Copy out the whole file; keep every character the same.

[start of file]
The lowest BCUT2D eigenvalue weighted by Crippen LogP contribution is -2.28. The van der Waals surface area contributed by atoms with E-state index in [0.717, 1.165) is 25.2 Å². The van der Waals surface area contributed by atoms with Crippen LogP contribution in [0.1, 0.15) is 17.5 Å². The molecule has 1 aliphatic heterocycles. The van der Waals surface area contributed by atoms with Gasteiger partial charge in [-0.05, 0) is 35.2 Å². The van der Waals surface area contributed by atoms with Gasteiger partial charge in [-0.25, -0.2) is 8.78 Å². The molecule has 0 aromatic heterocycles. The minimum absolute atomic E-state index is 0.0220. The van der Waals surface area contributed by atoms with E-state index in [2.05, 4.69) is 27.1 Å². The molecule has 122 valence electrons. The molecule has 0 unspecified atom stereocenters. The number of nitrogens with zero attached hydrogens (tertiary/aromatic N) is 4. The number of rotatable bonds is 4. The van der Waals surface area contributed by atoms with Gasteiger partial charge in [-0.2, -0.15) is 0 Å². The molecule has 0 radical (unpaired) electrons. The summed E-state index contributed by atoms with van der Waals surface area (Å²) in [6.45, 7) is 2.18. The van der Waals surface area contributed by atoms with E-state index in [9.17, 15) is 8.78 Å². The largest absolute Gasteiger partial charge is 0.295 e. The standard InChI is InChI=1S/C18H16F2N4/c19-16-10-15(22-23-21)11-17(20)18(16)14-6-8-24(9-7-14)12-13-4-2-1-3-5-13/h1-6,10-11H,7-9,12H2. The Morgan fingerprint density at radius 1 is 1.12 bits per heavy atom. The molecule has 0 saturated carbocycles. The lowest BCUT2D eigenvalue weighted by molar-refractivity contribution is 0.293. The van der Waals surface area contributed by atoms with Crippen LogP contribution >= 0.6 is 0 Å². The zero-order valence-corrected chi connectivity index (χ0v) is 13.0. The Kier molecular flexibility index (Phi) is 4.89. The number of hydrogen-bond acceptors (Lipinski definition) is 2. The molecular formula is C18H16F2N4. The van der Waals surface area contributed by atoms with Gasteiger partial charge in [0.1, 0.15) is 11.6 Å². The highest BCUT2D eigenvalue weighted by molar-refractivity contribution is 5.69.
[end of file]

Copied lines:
The lowest BCUT2D eigenvalue weighted by Crippen LogP contribution is -2.28. The van der Waals surface area contributed by atoms with E-state index in [0.717, 1.165) is 25.2 Å². The van der Waals surface area contributed by atoms with Crippen LogP contribution in [0.1, 0.15) is 17.5 Å². The molecule has 1 aliphatic heterocycles. The van der Waals surface area contributed by atoms with Gasteiger partial charge in [-0.05, 0) is 35.2 Å². The van der Waals surface area contributed by atoms with Gasteiger partial charge in [-0.25, -0.2) is 8.78 Å². The molecule has 0 aromatic heterocycles. The minimum absolute atomic E-state index is 0.0220. The van der Waals surface area contributed by atoms with E-state index in [2.05, 4.69) is 27.1 Å². The molecule has 122 valence electrons. The molecule has 0 unspecified atom stereocenters. The number of nitrogens with zero attached hydrogens (tertiary/aromatic N) is 4. The number of rotatable bonds is 4. The van der Waals surface area contributed by atoms with Gasteiger partial charge in [-0.2, -0.15) is 0 Å². The molecule has 0 radical (unpaired) electrons. The summed E-state index contributed by atoms with van der Waals surface area (Å²) in [6.45, 7) is 2.18. The van der Waals surface area contributed by atoms with E-state index in [9.17, 15) is 8.78 Å². The largest absolute Gasteiger partial charge is 0.295 e. The standard InChI is InChI=1S/C18H16F2N4/c19-16-10-15(22-23-21)11-17(20)18(16)14-6-8-24(9-7-14)12-13-4-2-1-3-5-13/h1-6,10-11H,7-9,12H2. The Morgan fingerprint density at radius 1 is 1.12 bits per heavy atom. The molecule has 0 saturated carbocycles. The lowest BCUT2D eigenvalue weighted by molar-refractivity contribution is 0.293. The van der Waals surface area contributed by atoms with Crippen LogP contribution >= 0.6 is 0 Å². The zero-order valence-corrected chi connectivity index (χ0v) is 13.0. The Kier molecular flexibility index (Phi) is 4.89. The number of hydrogen-bond acceptors (Lipinski definition) is 2. The molecular formula is C18H16F2N4. The van der Waals surface area contributed by atoms with Gasteiger partial charge in [0.1, 0.15) is 11.6 Å². The highest BCUT2D eigenvalue weighted by molar-refractivity contribution is 5.69.